Phil Flynn is writer of The Energy Report, a daily market commentary discussing oil, the Middle East, American government, economics, and their effects on the world's energies markets, as well as other commodity markets. Contact Mr. Flynn at (888) 264-5665
Where are the fireworks? Oil seems to be settling back down in a post-holiday haze as geopolitical tensions with Iran heat up, but oil demand expectations seem to be coming down. It appears that good news on the jobs front was bad news for the rate cuts as traders seemed to think that Friday’s blockbuster job numbers would have the Fed reverse course. The U.S. added 224,000 jobs in June beating expectations of 164,000 jobs. The unemployment rate rose to 3.7 percent, from 3.6 percent in May as more job seekers entered back into the work force.
Those fears had the oil hedge funds start to add-on to their short positions pushing their short position to a 5-month high. Isn’t anyone going to complain that speculators might be driving prices lower than they should be? I did not think so.
Yet Iran is claiming that it is enriching uranium above the levels agreed to in the Iran nuclear, known as the JCPOA. They are also threating retaliation for the UK taking an Iranian oil tanker. They have threatened to seize UK ships and turn the Persian Gulf into a sea of blood.
Reuters reported that “Britain’s seizing of an Iranian oil tanker last week was a threatening act that will not be tolerated, Iran’s Defense Minister Amir Hatami said on Monday in a speech broadcast live on state television.”
Royal Marines impounded the tanker in Gibraltar on Thursday on suspicion it was carrying oil to Syria in violation of European Union sanctions. Iran denies the vessel was headed to Syria, where the government of President Bashar al-Assad is an ally of Tehran. Authorities in the British territory said the tanker can be held for up to 14 days. An Iranian Revolutionary Guards commander threatened to seize a British ship in retaliation.
Reuters is reporting that despite near record Chines oil imports they may see a drop-in refinery demand. Reuters is reporting that “China’s fuel producers are making extended curbs to their output in the third quarter after supply from mammoth new refineries stoked an already-sizeable glut, potentially dragging on crude oil demand from the world’s biggest importer of the commodity.”
U.S. shale is producing a record amount of oil but there are signs that may stagnate. The Baker Hughes Rig Count showed that U.S. oil and gas rig count fell by 4 this week. The total number of active oil rigs in the United States fell by 5 according to the report, reaching 788. The number of active gas rigs increased by 1 to reach 174. The combined oil and gas rig count is 963 for the week, with oil seeing a 75-rig decrease year on year and gas rigs down 13 since this time last year. The combined oil and gas rig count is down 89 year on year according to Oil Price.
The Wall Street Journal reports in a must read that “A Fracking Experiment Fails to Pump as Predicted.” Encana’s cube project suggests output problems occur if oil wells are drilled too close together. The Journal writes that “Two years ago, Encana Corp. unveiled a supersize fracking operation that many said would represent the future of the U.S. drilling boom.”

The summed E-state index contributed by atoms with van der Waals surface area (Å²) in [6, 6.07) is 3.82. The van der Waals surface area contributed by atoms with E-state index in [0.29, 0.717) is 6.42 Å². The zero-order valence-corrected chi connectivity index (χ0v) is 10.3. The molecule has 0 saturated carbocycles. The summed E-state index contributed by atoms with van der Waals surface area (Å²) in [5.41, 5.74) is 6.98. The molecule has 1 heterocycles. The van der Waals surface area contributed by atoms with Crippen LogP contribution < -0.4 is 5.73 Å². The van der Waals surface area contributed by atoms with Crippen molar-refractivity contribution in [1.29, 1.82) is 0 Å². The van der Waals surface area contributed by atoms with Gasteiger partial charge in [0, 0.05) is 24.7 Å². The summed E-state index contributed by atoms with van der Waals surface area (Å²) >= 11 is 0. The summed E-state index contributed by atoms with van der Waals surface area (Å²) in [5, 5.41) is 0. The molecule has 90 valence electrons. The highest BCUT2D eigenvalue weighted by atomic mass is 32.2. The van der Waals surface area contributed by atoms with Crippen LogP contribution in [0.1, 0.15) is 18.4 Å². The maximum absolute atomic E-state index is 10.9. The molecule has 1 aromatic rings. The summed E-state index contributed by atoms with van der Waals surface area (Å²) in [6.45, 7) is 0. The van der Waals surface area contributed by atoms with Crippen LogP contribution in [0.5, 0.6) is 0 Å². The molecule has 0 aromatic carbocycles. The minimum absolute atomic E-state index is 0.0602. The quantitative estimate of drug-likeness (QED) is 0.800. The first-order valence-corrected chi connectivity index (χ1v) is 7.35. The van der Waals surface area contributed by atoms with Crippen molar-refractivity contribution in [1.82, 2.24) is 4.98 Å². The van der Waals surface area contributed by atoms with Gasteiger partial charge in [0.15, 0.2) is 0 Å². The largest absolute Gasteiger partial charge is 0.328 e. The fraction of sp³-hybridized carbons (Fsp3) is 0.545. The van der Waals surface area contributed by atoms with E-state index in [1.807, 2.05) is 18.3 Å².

To reduce costs and avoid production problems that can occur when single shale wells are spaced too closely together, the company introduced the cube, an experiment in which it would complete as many as 60 oil and natural-gas wells from one location. Chief Executive Doug Suttles described the results in glowing terms, and many of the wells looked promising when they started producing in 2017. But their performance has fallen off significantly, according to a Wall Street Journal analysis of well data. The results of Encana’s cube—the premier example of scaling up in the heart of the U.S. oil boom—suggest that operators have yet to find a solution to the challenge of production losses that occur when new wells are drilled too closely to old ones. The problem affects dozens of producers, which face the risk of eventually running out of locations, and some executives and analysts have warned that U.S. production could peak far sooner than expected.” Stay tuned
Natural gas is getting a pop as hot weather is being predicted in our future. The Wall Street Journal in another must read says that “The U.S. Is overflowing with Natural Gas. Not Everyone Can Get It. U.S. gas production is at a record high, but the infrastructure needed to move the fuel around the country hasn’t kept up. Gas production rose to a record of more than 37 trillion cubic feet last year, up 44% from a decade earlier. Yet the infrastructure needed to move gas around the country hasn’t kept up. Pipelines aren’t in the right places, and when they are, they’re usually decades old and often too small.”
Oil and Nat gas are giving us nice ranges. We can see a situation for trades to fade both up and down moves. Trade numbers and levels are good with plenty of movement to make it worthwhile.
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